|Reading 1||Response||Reading 2||Gospel|
|Acts 8:5-8, 14-17||Ps 66:1-3, 4-5, 6-7, 16, 20||1 Pt 3:15-18||Jn 14:15-21|
The resurrected life: remaining-in-relationship through the Spirit
Throughout the Easter season, the Sunday readings ask us, the believing community, to examine the meaning of the resurrection. This week the readings invite us to consider how the Spirit helps us to love one another and to remain-in-relationship.
In the first reading from the Acts of the Apostles, Luke describes Philip’s mission to the Samaritans. Philip reports to the Jerusalem ekklasia that Samaria had accepted the Word, but Luke explains that the Samaritans had not yet received the Spirit. Only when Peter and John come to the Samaritans does the Spirit enliven the Samaritan community. The story teaches that the gentile missions and their believing communities must remain in fellowship (or koinónia) with the Jerusalem ekklasia.
In the second reading from Peter’s first letter, the author notes that Christians must show patience, even when being harassed unjustly. In the late first century, Christians suffered from social alienation more than from persecution. Christian beliefs did not permit disciples to join in Roman social, religious, or civic activities. Christians’ non-participation engender suspicion and resentment in their non-Christian neighbors, resulting in suffering.
In John’s gospel, Jesus continues his final discourse with his disciples at the Last Supper. John uses a circular or spiral narrative form that allows Jesus to introduce and connect several ideas, including obedience as love, the coming of another paraclete, remaining-in-relationship (abiding), the world’s blindness, love of Jesus and the Father, and eternal life. This reflection examines two of Jesus’ ideas:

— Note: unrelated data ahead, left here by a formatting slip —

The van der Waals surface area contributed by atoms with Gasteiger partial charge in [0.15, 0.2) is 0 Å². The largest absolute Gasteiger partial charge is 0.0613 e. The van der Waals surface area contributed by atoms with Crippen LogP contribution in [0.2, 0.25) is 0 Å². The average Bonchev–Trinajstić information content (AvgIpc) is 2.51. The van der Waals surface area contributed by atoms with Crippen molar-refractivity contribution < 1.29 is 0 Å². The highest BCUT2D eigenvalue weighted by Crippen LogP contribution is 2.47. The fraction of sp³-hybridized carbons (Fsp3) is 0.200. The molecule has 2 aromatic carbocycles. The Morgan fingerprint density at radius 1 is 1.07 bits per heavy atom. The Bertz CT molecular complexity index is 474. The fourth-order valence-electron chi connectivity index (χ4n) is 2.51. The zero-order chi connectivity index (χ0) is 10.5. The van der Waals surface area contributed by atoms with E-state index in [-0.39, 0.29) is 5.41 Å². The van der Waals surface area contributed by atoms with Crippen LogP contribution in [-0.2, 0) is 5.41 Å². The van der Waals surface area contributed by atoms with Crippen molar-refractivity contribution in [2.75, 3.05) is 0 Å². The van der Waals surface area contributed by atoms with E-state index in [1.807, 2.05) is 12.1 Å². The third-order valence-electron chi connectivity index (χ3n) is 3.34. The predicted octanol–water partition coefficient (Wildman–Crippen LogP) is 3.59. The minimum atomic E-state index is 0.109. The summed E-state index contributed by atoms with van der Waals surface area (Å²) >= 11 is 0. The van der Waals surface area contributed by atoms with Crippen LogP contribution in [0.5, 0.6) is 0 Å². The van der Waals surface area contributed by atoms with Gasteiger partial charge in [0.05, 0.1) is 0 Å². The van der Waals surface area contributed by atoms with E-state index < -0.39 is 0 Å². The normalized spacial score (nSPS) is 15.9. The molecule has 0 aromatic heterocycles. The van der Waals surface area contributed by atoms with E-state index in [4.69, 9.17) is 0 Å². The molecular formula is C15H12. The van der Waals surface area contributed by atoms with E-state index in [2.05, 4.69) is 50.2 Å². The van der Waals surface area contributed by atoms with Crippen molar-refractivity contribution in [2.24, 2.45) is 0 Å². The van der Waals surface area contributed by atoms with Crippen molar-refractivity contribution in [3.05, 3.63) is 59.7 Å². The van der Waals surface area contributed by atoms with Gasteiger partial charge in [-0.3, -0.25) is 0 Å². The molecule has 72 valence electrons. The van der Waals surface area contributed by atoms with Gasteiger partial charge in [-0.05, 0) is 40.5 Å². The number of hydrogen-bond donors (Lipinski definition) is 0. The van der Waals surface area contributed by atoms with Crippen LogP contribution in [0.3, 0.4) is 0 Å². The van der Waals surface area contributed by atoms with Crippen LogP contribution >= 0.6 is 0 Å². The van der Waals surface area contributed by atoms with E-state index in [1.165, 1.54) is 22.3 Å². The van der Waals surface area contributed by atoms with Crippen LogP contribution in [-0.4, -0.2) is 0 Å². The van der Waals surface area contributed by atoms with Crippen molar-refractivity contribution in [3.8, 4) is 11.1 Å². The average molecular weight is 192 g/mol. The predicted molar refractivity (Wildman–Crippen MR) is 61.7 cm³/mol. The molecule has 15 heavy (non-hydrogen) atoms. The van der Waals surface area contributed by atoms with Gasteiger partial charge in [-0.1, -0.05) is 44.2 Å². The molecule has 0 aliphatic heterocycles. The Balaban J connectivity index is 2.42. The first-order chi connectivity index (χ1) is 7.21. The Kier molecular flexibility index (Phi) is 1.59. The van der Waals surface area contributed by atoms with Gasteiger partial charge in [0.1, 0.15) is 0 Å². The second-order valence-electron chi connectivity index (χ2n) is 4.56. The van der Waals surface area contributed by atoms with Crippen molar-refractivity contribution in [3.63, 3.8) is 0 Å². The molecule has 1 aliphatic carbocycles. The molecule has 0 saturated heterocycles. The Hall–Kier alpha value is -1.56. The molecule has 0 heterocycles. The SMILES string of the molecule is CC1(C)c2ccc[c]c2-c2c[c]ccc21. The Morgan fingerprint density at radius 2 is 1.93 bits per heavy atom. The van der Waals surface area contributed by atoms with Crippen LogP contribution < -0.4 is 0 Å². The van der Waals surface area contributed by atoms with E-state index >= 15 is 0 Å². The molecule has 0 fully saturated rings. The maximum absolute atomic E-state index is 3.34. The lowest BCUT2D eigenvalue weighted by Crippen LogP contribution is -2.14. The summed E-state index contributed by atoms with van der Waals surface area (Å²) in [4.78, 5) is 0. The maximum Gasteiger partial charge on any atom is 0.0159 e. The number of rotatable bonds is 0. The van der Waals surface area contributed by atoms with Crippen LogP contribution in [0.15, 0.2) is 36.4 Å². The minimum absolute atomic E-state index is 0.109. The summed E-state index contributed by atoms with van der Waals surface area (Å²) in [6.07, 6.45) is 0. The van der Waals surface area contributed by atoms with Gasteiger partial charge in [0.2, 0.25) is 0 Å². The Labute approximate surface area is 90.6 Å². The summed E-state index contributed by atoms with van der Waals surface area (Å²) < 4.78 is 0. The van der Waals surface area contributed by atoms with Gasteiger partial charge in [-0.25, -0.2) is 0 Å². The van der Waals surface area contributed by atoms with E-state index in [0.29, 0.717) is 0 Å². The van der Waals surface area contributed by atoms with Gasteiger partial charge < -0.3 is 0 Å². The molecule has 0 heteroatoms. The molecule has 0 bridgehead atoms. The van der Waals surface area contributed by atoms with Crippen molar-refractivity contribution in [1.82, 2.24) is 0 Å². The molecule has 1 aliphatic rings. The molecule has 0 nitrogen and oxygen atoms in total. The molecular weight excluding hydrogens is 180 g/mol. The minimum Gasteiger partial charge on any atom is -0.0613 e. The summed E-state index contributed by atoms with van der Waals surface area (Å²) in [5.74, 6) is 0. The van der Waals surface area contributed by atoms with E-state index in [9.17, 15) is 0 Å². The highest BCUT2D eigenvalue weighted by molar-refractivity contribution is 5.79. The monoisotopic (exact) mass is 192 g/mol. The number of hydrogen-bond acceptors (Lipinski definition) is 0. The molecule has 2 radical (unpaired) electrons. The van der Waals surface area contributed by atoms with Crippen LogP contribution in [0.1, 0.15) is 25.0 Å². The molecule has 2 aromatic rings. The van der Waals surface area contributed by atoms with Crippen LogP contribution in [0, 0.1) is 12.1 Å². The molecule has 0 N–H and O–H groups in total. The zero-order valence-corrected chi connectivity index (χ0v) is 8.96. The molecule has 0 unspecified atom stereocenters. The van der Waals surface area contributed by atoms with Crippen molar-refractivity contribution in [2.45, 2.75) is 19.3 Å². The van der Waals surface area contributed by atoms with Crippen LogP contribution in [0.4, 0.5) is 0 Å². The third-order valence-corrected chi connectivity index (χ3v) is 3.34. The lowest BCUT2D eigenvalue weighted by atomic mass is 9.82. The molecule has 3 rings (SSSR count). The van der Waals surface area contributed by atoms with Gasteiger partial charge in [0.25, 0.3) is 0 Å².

- Love. John uses the Greek word ἀγαπάω (ag-ah-PAH-oh) to describe Jesus’ love or personal engagement with his disciples. True love shows itself in words and actions. ἀγαπάω is not an abstract idea, but an action that means “to express or practice care or interest in and for another.” Jesus’ command to love isn’t a greeting card sentiment or a soft-focus Instagram of puppies. Jesus’ law of love is a high-resolution, action movie about seeing and healing the physically and mentally ill, advocating and protecting the defenseless, washing others’ dirty feet, and dying on a cross. Jesus calls disciples to a higher standard of love: “I give you a new commandment: love [ἀγαπάω] one another (Jn 13:34).”
- The Paraclete. The Greek word παράκλητος (pah-rah-KLAY-tos), translated as “paraclete,” “advocate,” “intercessor,” or “supporter,” means “someone called to another’s side.” In Greek and Roman courts, a παράκλητος assisted a person during a trial–giving counsel, pleading that person’s cause, or interceding with the judge. The “other paraclete” continues Jesus’ mission to reveal God’s love to the world. God’s own Spirit helps a disciple remain-in-relationship with Jesus and the Father. Filled with the Spirit, each disciple embodies God’s love and, in obedience to Jesus’ law of love, reveals God’s love in his or her own words and actions.
Jesus’ resurrection has many meanings and many implications. The church’s Easter season gives us six weeks to reflect on this one cosmos-changing event. Jesus reveals himself in the witness of his disciples, in the liturgy, in the sacraments, and in our own personal encounters with the Lord. The readings remind us that we are part of a believing community, with responsibilities to the larger world. How seriously do we take Jesus’ command to love one another? Do we just “think nice thoughts” about people, or do we speak out for the voiceless and act with love to bring justice?